Here are some areas of your marketing efforts to analyze:

  • Make a list of all of the clients you’ve worked with over the past 12 months and determine where the lead originally came from. Was it a referral, from your website, an event you spoke at, etc.?
  • Review the results of your email marketing campaigns to see which messages generated the best open, click-through and share rates.
  • Download reports from your social media profiles and see which posts over the past 3-6 months have received the most engagement.

Perhaps you use pay-per-click advertising, networking, blogging or other marketing strategies to attract new leads and generate business. For each of the strategies you use, review your reports over the last 3-12 months and identify what specific activity generated the best results. Commit to doing more of what’s working and less of what’s not.


As you expand existing product lines or introduce new services, you’ll want to assess your sales process to ensure that the right systems are in place to help you convert leads to customers.

Review each of your offerings and determine:

  • How are prospective customers first introduced to this product or service?
  • What information do prospects need to educate them about the benefits of investing in the product or service?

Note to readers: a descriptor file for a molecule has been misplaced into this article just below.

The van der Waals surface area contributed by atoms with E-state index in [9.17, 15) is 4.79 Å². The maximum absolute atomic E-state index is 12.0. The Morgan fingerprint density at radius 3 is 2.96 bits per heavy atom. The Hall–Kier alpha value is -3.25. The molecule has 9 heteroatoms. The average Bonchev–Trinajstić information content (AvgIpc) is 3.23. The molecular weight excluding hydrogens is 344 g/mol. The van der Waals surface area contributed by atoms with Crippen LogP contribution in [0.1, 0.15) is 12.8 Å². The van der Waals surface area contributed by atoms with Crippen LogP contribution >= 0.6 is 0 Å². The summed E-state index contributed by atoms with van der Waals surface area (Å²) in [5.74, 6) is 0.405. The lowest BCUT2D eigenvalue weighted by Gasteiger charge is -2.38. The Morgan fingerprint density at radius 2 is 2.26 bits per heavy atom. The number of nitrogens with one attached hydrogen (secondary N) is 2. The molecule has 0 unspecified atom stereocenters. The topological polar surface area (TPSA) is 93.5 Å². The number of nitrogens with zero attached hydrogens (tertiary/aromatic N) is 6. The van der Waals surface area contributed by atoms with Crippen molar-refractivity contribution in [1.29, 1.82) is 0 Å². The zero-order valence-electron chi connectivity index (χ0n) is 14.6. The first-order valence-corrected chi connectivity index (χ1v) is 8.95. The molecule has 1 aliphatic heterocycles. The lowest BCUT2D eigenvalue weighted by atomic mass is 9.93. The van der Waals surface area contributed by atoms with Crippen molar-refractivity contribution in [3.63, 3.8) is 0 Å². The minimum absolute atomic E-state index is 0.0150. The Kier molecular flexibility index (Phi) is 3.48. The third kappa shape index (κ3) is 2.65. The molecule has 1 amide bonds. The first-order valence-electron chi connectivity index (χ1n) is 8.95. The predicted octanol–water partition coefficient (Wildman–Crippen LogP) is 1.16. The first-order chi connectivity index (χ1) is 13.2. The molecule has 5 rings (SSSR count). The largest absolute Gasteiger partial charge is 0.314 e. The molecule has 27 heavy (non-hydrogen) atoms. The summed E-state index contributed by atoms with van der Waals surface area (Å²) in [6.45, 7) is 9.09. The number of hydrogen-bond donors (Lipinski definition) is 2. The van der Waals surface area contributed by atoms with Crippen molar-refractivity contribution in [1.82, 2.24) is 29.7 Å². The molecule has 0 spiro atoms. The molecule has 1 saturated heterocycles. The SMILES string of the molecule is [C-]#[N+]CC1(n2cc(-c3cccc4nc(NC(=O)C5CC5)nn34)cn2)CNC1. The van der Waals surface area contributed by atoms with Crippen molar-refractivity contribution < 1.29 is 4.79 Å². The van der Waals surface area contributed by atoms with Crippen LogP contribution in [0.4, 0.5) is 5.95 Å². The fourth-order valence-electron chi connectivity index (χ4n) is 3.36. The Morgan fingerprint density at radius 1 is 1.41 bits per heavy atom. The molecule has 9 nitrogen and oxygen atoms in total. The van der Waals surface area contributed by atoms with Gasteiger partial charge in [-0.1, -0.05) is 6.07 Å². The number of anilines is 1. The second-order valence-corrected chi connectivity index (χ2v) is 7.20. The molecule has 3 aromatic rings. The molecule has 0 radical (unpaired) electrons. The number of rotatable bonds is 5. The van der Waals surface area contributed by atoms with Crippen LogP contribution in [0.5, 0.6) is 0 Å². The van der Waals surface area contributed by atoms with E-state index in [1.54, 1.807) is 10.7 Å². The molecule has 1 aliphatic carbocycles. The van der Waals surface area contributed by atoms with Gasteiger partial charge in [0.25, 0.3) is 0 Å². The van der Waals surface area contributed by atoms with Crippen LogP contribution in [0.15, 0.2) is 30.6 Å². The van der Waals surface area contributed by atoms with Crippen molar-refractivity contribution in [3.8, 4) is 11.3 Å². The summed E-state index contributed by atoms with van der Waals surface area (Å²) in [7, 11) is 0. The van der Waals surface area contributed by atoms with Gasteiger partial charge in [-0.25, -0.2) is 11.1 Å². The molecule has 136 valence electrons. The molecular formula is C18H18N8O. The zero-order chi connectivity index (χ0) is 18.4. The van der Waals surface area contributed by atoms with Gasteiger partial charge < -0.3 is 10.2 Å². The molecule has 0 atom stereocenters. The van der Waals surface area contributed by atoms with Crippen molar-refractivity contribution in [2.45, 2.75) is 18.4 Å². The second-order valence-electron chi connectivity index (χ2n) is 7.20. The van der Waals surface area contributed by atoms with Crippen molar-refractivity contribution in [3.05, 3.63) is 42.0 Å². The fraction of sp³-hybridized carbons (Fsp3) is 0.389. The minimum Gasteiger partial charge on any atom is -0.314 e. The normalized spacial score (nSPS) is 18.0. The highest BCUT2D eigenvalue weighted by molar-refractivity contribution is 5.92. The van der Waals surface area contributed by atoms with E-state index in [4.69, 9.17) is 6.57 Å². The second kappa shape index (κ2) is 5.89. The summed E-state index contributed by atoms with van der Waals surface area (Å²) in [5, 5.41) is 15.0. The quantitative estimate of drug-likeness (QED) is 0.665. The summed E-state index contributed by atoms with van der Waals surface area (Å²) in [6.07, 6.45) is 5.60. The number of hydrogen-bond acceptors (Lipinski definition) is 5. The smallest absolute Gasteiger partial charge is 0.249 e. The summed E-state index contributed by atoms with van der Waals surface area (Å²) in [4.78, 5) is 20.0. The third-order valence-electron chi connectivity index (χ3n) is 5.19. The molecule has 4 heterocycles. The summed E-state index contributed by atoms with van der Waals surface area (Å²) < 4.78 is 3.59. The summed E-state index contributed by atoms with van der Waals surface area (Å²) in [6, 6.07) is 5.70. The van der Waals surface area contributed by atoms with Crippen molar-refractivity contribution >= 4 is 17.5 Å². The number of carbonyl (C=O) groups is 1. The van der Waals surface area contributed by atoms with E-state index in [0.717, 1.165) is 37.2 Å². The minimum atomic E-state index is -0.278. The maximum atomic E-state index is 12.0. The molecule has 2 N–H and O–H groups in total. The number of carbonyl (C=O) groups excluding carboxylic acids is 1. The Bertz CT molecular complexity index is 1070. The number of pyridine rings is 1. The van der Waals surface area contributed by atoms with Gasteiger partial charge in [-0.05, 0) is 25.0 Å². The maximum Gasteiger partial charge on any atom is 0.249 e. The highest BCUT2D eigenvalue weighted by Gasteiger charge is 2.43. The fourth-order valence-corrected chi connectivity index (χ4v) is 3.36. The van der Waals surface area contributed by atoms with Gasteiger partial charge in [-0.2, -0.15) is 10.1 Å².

• How does this information need to be conveyed to the prospect (i.e. written documents, videos, tutorials, phone conversations, meetings, etc.)?
  • What questions need to answered?
  • What objections typically arise when discussing the purchase of this product or service?
  • How are we tracking a prospect’s interest level?
  • What are we doing to ensure that every new customer becomes a customer for life?

The answers to these questions will help you identify areas of your sales process that need attention and improvement.


Every day you’re using a variety of software, hardware and mobile devices to manage and grow your business.

To get the best return on your investment, it’s critical to make sure you have the right technology in place to support the specific needs of your company.


  • Does it make sense to purchase or lease our hardware?
  • Can we centralize information for our team and make communication more efficient by using an online project management system?
  • Do we have a cloud-based back-up system in place to protect business and customer data?
  • Are we able to communicate effectively on the go with our mobile devices?
  • Can an app or an automated system take the place of traditional software and save us money?

Consulting with an IT professional who specializes in working with small businesses can yield significant savings in time and money spent using technology.

For each of the aforementioned elements of your business, you want to assess where you’re at, what key issues or opportunities exist and what specific action you’ll take to improve or maintain the situation.

This is also a great time to congratulate yourself on all that you have accomplished over the past year and enjoy reviewing the progress you’ve made.

As you consider the goals you have for your business for the coming twelve months, having this analysis at your fingertips will help you craft an action plan that can lead to success. You can feel confident and empowered knowing you’re making strategic decisions based on data and facts.

Photo Credit: duangbj, Twenty20